Burnt out? Me too. Let’s get through this together


Grace Gosinanont

The cycle of “Work, stress, Sleep” is said to accompany feelings of burnout.

Lauren Boyle, [email protected], Arts & Features writer

The final days of the school year are quickly approaching. With only a week until finals begin, the end is visibly close, yet feels impossible to reach. 

At least I hope I’m not the only one thinking so. Whether you’re rounding out your first year of college or counting down the minutes until graduation, burnout can hit at any point of your college career. Multiple times, even. 

Especially during the spring semester, with nicer days and more sunshine, going to class, turning in assignments and being an involved student somehow drifts to the bottom of a nonexistent to-do list. 

I can’t pinpoint why this semester, in particular, brought about amplified exhaustion. UNCA gave the okay to take off our masks and while the pandemic is ongoing, this small return to normalcy, whether you agreed with it or not, felt as if it should be accompanied with a break to process how much COVID-19 affected our individual and campus wide lives these last two years. 

In reality, there hasn’t been a normal school year for some time now. Online class from the comfort of your home or social distancing on campus created a disconnect between students and faculty. It’s been harder to meet people, make friends and find a comfortable and positive place within the UNCA community. 

The temporary feeling of isolation, lack of interpersonal connection and continuous worrying about individual health and safety has no doubt contributed to the current and overwhelming sweep of burnout across campus. 

Whether your burnout is triggered by personal reasons, collective issues or impending doom, remember it’s normal and it’s not permanent. While there isn’t a correct or exact way to bypass the feelings associated with it, steps exist to mitigate burnout symptoms during the final push of the semester.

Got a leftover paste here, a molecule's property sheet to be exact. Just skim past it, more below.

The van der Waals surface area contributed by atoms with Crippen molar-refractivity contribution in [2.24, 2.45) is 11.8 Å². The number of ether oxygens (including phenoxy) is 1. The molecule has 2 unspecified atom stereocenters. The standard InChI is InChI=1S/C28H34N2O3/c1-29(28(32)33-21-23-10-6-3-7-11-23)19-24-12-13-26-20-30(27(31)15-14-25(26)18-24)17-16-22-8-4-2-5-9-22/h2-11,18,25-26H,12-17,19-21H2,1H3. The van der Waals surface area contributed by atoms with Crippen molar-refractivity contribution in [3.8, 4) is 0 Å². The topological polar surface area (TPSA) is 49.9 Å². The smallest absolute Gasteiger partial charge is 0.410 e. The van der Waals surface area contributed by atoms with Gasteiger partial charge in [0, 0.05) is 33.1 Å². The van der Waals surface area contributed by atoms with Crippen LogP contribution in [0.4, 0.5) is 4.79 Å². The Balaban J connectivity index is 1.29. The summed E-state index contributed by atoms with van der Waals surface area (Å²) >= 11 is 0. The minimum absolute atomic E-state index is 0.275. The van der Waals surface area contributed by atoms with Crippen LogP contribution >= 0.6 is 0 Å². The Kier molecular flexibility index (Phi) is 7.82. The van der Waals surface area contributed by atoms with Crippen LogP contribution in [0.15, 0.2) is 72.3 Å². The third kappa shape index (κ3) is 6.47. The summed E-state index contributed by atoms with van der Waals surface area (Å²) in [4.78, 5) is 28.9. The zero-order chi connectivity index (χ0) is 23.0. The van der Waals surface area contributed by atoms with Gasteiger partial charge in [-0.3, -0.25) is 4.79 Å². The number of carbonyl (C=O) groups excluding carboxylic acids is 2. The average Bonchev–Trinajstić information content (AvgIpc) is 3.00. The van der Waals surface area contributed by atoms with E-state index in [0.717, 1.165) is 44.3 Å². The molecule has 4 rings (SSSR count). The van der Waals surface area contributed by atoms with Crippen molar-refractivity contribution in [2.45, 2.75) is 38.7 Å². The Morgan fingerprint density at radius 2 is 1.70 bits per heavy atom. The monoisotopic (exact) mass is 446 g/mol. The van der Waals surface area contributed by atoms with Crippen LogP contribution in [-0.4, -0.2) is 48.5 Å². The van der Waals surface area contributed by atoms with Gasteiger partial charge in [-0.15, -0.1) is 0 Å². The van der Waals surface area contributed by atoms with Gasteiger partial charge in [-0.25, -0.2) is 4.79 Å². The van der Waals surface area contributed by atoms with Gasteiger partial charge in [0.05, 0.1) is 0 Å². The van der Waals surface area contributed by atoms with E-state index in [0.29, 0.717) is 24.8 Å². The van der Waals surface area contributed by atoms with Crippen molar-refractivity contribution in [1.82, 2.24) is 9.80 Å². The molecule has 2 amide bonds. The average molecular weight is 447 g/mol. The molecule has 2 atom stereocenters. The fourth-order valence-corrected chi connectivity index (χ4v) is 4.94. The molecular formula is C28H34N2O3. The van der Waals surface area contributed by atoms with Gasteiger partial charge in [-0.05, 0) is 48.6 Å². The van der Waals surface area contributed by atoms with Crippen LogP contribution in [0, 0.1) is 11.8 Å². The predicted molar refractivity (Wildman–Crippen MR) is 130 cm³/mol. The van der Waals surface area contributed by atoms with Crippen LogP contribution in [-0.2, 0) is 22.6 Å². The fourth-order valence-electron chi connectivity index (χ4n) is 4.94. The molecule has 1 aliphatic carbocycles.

As everyone from your parents to professors will tell you, sleep is, in fact, important. According to the American Academy of Sleep Medicine, adequate sleep patterns play an essential role in a students’ academic performance. 

Not only do restful nights of sleep contribute to good health and overall wellbeing, they also allow the brain essential time to process and solidify information–a particularly important resource when long days translate into late nights of writing, memorizing and researching.  

While studying may be the last thing anyone wants to do during a burnout episode, leaving the semester behind knowing you put in the effort to succeed feels infinitely better than walking away with a failing grade or lowered GPA. 

Set reasonable goals and expectations for yourself. Fifteen, 20, or 30 minutes of studying for a final exam in a day will always be better than nothing. Intersperse study habits with regular breaks or change up your scenery. If studying in your dorm leads to more distractions, move outside or off-campus. 

As hard as it may be, reaching out to professors or peers for extra help in a class is often the best place to start when burnout hits with full force. Making a plan, getting an extension, or sharing notes from missed class sessions all help alleviate impending stressors synonyms with end of the year burnout. 

It’s also important to remember your time should not be solely dedicated to school. Give yourself space to regroup and break away from college life by stepping away from campus. Explore Asheville, go hiking with friends or find an event to attend. Whatever it may be, periodically shifting away from an overwhelming environment is a beneficial step toward success. 

Finally, remember whatever small actions feel feasible to take will be enough. Any effort in bettering your mood, catching up on sleep, giving yourself a break, finishing an assignment, studying for a final or asking for help, regardless of its impact level, brings you one step closer to an easier and more successful end of term and start of summer.